The following is an excerpt from The Green and Gold, Junior Tennis Champion Center’s school newsletter. The content is written by JTCC players and families. The editor-in-chief is student-athlete Mackenzie Clark.
Nutrition and adequate rest are often thought of as secondary to practice and working out, especially to athletes like yourselves. But nothing could be further from the truth.
For one, and quite literally, you are what you eat. The macro- and micro-nutrients in the food you eat is what your body uses to grow. Additionally, hormones released during your regular sleep cycle are categorized as anabolic, meaning they are responsible for growth, in particular, muscle growth. Here are some quick points for you guys to consider everyday. Keep in mind that tennis,
even more so than any other sport, requires an enormous amount of energy, in terms of calories.
1. 8 cups of water a day is no longer the recommendation. You should be drinking half of your body weight in ounces of water. If you’re 150 lbs, that means 75 ounces of water. Now, this doesn’t take into account any major physical exertion. For every hour of major physical exertion (hitting, lifting, running), you should be drinking an additional 20 ounces of water, obviously depending on body weight.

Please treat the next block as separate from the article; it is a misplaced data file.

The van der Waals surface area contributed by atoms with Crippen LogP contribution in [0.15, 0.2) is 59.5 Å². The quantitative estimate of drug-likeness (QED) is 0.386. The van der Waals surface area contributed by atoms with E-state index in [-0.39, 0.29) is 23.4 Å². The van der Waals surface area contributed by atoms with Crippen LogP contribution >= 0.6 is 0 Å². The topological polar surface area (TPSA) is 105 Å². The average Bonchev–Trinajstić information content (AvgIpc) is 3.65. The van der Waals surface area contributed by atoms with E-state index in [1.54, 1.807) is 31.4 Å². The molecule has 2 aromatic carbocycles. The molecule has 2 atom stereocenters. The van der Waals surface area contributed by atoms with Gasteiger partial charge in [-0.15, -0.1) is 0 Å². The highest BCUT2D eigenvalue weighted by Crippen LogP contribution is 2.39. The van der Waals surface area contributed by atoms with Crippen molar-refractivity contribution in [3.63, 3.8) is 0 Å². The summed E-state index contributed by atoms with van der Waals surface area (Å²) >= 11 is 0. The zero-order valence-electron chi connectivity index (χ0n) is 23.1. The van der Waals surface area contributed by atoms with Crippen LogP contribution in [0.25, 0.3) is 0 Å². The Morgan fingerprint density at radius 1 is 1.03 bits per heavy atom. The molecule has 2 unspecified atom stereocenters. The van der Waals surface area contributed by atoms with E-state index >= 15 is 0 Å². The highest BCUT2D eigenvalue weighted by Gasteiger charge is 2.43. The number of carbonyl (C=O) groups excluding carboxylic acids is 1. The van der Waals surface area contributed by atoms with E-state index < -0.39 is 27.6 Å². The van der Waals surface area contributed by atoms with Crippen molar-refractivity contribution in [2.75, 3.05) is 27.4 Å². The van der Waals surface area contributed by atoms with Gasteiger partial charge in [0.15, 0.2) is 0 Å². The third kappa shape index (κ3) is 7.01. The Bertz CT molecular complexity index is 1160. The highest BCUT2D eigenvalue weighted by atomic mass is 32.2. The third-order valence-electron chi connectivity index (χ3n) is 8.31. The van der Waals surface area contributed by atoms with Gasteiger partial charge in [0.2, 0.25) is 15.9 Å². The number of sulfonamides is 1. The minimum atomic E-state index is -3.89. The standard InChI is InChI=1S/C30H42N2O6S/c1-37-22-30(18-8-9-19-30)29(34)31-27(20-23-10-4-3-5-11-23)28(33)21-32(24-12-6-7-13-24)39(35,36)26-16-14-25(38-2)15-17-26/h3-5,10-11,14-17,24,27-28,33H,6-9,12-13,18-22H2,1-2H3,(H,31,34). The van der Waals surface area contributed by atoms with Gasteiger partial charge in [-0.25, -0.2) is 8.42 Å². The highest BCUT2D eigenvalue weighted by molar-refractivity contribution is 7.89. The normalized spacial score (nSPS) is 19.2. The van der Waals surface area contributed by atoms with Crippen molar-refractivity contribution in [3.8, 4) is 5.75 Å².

2. As athletes, burning thousands of calories per day, you should be eating every 2–3 hours. Eat a large breakfast, have a good-sized snack mid-morning, lunch, one or two snacks before dinner, a full dinner, and then a snack before bed. Listen to your body, a grumbling stomach isn’t just annoying, it’s a direct sign from your body that you NEED to eat. Low-fat proteins (turkey, chicken, veal, fish, even beef), plenty of greens, and even large portions of starches (brown rice, potatoes, squash) should make up your meals.
3. When shopping for food, try and look for some healthier options. Foods high in sugar will not help you. For example, one slice of whole wheat bread contains 15g of sugar! On everything you buy, don’t look at the fancy marketing, look at the nutrition facts. Look at the ingredients. Look for “organic” and “non-GMO”. Look for shorter ingredient lists. Good food is simple food.
4. Gatorade, PowerAde, Vitamin Water…it’s all sugar-water. They’re adequate in a pinch, but try and make your own “smart water” every morning. Cut up some fresh organic fruit (oranges, lemons, grapefruit, limes, etc.), put them in a pitcher with water and mix. It’s a nice refreshing taste and extremely healthy. Add some mint or fresh ginger for anti-oxidant content. Add a couple ounces of fresh (not from concentrate) organic cranberry juice for a fun twist.
The more mindful you are of what you put in your body, the better you will be able to perform on the court, in the classroom, and in everyday life.